The first picture looks like rust. The second picture looks like the sides are oiled but never really cured properly through proper levels of heat for drying and polymerization.
For this I don't think you need to strip your pans, but you do need to create a proper finished seasoning.
Preheat your oven to 375 degrees Fahrenheit.
Using regular dish soap, hot water and a green scrubby, scrub the pot until it's smooth. Get any rust and food deposits off, but don't worry so much about the oil, it's ok if it's left thin. Don't scrub off the good seasoning, just polish it a bit with the scotchbrite.
Place the pot in the oven until all the water has been driven off the pan. This will warm the pan up, let it expand some and if any of the metal is actually bare, will allow the oil to also warm up and fill any pores if they are exposed.
With a pot holder or folded towel take the pan out and using a strong paper towel, smear your favorite seasoning oil and wipe it around the whole pan, inside and out, and in and around the handles very thoroughly. Makes sure you get all inside the handle where the peg hole is for hanging the pan.
Once it's covered thoroughly with oil, get a fresh paper towel and remove all the oil that you can. You don't want any oil to be able to form any drips during the curing process.
Put a cookie sheet on the bottom shelf, and then place the pan upside down on the top rack. Set your timer for 1 hour.
When the timer goes off take a look at the finish of the pan, does it look dry? Does it feel dry or does it feel gummy or tacky? If it's not dried solid, put it back in the oven until it is completely dry. Your choice of oil will be the significant factor in how long it takes to dry. Oils with low smoking points will dry faster than those with high smoking points. Olive oil will smoke much cooler than peanut oil for instance, and therefore will dry faster. That's not necessarily a good thing, but choice of oil to season with is a whole different topic, and it's a complicated topic with more than one factor, so let's not worry about that here. If you want to choose a different oil, it may make sense to strip your pans to start over from bare metal, but I don't recommend that to anyone except zealous advocates who insist on it.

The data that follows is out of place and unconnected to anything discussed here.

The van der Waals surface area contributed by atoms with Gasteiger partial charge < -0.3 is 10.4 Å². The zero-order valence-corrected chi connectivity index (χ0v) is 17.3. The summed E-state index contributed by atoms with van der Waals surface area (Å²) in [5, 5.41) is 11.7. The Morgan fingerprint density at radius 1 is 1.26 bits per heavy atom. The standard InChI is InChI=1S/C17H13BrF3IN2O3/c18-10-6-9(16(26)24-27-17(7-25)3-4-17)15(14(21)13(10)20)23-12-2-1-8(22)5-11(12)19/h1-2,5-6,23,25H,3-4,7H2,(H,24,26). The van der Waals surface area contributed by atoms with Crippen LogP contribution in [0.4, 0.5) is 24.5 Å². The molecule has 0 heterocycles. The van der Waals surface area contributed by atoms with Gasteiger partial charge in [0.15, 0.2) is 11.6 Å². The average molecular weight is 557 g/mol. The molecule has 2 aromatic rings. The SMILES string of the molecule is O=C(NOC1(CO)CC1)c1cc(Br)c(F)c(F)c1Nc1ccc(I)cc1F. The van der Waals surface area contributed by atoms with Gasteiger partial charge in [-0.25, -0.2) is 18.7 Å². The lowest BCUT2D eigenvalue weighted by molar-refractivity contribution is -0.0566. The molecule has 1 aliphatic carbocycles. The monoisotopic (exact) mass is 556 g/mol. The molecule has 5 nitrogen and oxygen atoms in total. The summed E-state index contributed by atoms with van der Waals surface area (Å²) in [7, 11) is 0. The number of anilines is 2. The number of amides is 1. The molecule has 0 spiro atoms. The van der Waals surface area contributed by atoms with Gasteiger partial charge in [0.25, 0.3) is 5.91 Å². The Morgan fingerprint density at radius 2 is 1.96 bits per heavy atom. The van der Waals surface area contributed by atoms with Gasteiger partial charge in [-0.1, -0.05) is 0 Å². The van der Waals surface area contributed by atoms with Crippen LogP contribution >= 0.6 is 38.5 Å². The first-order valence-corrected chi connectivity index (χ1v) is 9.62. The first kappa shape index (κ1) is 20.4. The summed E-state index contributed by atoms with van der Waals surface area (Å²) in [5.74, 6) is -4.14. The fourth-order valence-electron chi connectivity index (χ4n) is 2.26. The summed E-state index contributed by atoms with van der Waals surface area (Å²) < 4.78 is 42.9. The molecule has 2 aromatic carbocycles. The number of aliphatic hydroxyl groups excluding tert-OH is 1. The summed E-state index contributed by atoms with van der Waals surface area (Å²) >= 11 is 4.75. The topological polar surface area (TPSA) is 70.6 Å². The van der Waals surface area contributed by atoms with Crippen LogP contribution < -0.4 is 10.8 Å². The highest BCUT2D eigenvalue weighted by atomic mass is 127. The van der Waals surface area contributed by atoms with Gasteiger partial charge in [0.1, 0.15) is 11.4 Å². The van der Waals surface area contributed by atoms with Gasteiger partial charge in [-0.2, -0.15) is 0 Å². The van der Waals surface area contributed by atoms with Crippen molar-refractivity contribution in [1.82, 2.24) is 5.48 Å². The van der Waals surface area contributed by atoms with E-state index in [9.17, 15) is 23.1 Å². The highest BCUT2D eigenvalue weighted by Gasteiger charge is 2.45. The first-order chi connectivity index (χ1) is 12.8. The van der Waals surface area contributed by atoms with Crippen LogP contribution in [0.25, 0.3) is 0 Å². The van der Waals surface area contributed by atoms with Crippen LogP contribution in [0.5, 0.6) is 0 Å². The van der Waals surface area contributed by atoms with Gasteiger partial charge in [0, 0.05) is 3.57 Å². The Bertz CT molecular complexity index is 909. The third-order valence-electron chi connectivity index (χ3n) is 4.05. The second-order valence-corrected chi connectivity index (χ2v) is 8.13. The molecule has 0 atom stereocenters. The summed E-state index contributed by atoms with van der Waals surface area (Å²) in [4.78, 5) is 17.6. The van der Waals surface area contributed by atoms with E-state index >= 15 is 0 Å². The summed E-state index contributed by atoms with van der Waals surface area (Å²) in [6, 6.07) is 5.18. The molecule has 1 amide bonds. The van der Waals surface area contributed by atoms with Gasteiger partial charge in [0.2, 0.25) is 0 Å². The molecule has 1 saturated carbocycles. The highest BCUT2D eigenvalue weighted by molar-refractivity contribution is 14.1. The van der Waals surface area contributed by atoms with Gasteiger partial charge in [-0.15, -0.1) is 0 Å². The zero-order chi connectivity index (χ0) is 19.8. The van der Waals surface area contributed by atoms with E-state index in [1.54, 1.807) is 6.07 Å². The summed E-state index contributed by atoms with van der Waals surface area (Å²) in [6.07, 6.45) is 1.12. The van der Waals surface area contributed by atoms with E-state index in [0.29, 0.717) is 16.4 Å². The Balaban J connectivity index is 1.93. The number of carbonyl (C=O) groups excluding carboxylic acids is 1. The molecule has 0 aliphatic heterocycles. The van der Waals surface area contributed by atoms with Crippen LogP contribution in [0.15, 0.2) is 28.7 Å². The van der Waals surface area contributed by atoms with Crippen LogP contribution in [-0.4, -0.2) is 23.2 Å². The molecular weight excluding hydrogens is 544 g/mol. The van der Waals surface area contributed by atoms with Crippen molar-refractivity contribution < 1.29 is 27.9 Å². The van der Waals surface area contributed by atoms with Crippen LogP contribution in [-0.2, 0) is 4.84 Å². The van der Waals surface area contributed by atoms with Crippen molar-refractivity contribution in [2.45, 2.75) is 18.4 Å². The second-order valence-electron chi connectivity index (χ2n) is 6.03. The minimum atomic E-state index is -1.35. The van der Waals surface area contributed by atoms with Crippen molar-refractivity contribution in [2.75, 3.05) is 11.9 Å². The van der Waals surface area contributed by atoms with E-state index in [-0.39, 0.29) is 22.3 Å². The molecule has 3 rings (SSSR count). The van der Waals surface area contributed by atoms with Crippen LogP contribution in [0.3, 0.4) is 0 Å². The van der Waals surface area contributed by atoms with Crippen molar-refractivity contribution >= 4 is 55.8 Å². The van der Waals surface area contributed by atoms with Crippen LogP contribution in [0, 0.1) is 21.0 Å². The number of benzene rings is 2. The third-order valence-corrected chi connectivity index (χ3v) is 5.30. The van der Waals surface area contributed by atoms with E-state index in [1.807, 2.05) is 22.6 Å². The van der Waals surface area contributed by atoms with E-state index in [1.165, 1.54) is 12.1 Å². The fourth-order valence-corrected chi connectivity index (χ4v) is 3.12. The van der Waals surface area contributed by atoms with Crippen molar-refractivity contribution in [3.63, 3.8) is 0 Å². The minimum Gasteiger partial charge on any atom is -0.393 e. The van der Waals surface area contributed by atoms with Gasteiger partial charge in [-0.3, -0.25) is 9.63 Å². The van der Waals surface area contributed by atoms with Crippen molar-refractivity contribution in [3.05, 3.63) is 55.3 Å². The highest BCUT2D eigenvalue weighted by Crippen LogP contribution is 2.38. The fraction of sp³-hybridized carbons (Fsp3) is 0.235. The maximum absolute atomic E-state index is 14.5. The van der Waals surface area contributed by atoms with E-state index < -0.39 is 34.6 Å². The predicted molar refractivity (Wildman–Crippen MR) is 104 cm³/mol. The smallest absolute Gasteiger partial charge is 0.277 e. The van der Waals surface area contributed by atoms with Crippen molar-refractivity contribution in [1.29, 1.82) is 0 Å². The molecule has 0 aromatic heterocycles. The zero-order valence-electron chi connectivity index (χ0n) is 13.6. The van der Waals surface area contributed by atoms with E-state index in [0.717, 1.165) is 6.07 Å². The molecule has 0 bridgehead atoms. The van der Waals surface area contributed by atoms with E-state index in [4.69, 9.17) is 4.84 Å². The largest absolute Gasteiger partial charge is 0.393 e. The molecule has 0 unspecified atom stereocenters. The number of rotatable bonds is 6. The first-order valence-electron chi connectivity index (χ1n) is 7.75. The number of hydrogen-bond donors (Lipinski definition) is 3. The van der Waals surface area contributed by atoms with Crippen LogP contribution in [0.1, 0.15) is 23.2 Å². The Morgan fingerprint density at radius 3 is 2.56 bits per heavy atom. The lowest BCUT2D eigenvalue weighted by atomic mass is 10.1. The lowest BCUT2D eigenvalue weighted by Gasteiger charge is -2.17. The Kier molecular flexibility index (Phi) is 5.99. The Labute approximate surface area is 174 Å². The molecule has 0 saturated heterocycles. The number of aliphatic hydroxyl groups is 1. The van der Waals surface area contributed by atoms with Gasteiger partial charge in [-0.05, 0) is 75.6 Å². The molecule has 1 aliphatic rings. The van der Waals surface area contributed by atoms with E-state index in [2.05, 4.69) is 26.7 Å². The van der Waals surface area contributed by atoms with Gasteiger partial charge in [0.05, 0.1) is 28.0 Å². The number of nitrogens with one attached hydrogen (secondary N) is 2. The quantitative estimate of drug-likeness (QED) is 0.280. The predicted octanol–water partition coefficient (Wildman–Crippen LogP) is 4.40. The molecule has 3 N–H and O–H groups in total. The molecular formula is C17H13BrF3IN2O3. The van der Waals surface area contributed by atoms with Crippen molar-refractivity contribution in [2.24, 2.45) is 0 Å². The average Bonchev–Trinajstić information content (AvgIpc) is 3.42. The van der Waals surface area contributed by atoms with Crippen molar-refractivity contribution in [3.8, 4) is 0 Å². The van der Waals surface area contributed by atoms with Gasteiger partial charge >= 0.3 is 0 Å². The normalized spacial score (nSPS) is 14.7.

Once it's dry, wipe on and wipe off some more oil, and put back in the oven. This time set the timer for however long it took before for the pans to dry completely. Repeat this between 4 and 9 times. After 9 times you aren't gaining anything more and if you care for your cast iron in the proper way, your seasoning will thicken and harden naturally without needing a dedicated seasoning process. It's good for the seasoning to cycle through the cooking process getting hot and cold, wiped clean and re-oiled.
Always wipe your pan down while it's still hot so the oil left over from cooking can glue itself to the hot pan and polymerize the next time you preheat your pan.